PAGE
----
In preparation the youth was taught the following prayer, which was to be sung during the ordeal of the fast. It was known to every youth in the tribe, no matter what his gens. This prayer must be accepted, therefore, as voicing a fundamental belief of the entire Omaha tribe. The music is in keeping with the words, being unmistakably an earnest invocation. . . .

Wakonda thethu wahpathin atonhe Wakonda thethu wahpathin atonhe

Literal translation: Wakonda, the permeating life of nature and of man, the great mysterious power; thethu, here; wahpathin, poor, needy; atonhe, he stands, and I am he—a form of expression used to indicate humility. Wakonda! here, needy, he stands, and I am he.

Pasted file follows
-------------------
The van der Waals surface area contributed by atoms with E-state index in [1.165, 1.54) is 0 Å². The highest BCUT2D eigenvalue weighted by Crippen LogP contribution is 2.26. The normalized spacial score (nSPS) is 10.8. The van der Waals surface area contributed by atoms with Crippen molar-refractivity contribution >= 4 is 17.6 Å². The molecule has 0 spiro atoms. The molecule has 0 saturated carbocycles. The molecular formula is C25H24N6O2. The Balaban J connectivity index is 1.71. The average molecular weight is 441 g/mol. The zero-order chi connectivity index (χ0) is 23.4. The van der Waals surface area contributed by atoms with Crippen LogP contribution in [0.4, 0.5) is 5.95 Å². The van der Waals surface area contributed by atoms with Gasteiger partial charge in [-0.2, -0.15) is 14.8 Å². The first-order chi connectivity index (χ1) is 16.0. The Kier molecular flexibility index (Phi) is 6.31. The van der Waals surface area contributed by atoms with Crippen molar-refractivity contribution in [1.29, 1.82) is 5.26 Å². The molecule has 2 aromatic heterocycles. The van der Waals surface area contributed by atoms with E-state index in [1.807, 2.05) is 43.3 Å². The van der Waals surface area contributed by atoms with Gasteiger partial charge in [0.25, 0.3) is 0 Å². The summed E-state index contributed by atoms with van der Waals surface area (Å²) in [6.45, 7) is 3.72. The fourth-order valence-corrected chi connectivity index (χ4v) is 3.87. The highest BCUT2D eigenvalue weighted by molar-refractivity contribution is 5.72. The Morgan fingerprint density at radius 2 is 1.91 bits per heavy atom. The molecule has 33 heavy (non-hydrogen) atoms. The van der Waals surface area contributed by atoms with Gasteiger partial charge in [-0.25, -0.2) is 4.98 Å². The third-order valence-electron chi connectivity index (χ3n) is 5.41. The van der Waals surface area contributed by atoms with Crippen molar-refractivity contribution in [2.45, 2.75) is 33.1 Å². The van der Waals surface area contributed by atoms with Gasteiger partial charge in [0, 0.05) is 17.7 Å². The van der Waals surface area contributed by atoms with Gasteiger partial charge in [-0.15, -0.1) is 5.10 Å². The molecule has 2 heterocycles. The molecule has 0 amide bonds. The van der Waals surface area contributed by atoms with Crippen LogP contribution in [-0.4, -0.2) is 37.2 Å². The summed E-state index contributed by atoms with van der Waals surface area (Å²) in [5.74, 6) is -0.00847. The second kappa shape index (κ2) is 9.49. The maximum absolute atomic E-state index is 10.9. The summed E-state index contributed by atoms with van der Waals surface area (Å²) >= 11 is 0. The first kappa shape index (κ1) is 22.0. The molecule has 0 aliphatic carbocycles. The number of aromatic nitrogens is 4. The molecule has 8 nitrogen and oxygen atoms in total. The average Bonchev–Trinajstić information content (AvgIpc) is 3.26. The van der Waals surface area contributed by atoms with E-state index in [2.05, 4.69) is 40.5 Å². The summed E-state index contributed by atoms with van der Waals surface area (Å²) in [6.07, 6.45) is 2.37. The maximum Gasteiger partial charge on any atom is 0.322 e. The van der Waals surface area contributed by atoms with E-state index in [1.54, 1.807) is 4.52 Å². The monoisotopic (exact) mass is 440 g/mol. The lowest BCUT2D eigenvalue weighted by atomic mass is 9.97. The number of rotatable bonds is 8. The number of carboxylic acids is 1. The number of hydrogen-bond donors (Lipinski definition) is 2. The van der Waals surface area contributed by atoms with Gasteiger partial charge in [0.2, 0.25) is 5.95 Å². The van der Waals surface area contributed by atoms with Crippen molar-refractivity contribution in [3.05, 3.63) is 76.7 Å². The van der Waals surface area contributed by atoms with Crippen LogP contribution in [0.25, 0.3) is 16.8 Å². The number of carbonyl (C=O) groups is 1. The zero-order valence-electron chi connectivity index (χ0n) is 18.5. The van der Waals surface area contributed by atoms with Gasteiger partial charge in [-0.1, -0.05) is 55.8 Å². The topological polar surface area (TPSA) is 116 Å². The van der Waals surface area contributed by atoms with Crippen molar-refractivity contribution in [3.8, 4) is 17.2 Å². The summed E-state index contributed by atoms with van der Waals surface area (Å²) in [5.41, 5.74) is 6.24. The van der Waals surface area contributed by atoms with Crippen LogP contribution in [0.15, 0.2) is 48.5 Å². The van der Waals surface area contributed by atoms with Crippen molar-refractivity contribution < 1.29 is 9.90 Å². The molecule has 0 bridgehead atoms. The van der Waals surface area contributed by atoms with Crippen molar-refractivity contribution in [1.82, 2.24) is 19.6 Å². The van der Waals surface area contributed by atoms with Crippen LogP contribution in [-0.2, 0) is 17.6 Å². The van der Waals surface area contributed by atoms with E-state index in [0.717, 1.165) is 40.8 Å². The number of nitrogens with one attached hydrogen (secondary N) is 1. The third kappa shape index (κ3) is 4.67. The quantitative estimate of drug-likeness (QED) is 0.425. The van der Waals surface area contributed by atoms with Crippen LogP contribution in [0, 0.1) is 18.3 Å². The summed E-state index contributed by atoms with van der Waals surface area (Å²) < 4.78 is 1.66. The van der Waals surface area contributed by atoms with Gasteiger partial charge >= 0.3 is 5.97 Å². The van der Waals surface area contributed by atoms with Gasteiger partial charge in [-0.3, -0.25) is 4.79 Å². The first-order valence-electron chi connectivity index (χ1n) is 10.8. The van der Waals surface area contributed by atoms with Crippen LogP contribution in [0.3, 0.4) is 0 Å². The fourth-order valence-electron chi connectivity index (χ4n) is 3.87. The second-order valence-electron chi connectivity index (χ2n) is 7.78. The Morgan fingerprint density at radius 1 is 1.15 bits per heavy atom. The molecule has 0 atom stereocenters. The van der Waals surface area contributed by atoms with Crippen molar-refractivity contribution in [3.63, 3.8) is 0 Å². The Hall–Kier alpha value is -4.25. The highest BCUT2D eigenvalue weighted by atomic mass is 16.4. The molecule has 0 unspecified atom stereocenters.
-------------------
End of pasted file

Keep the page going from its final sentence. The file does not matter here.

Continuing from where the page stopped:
This prayer was called Wakonda gikon (gigikon, "to weep from loss," as that of kindred, the prefix gi indicating possession; gikon, therefore, is to weep from the want of something not possessed, from conscious insufficiency and the desire for something that could bring happiness or prosperity). This prayer and the aspect of the suppliant, standing alone in the solitary place, with clay on his head, tears falling from his eyes, and his hands lifted in supplication, were based on anthropomorphic ideas concerning Wakonda. The Omaha conceived that the appeal from one so young and untried, who showed poverty and the need of help, could not fail to move the power thus appealed to. . . .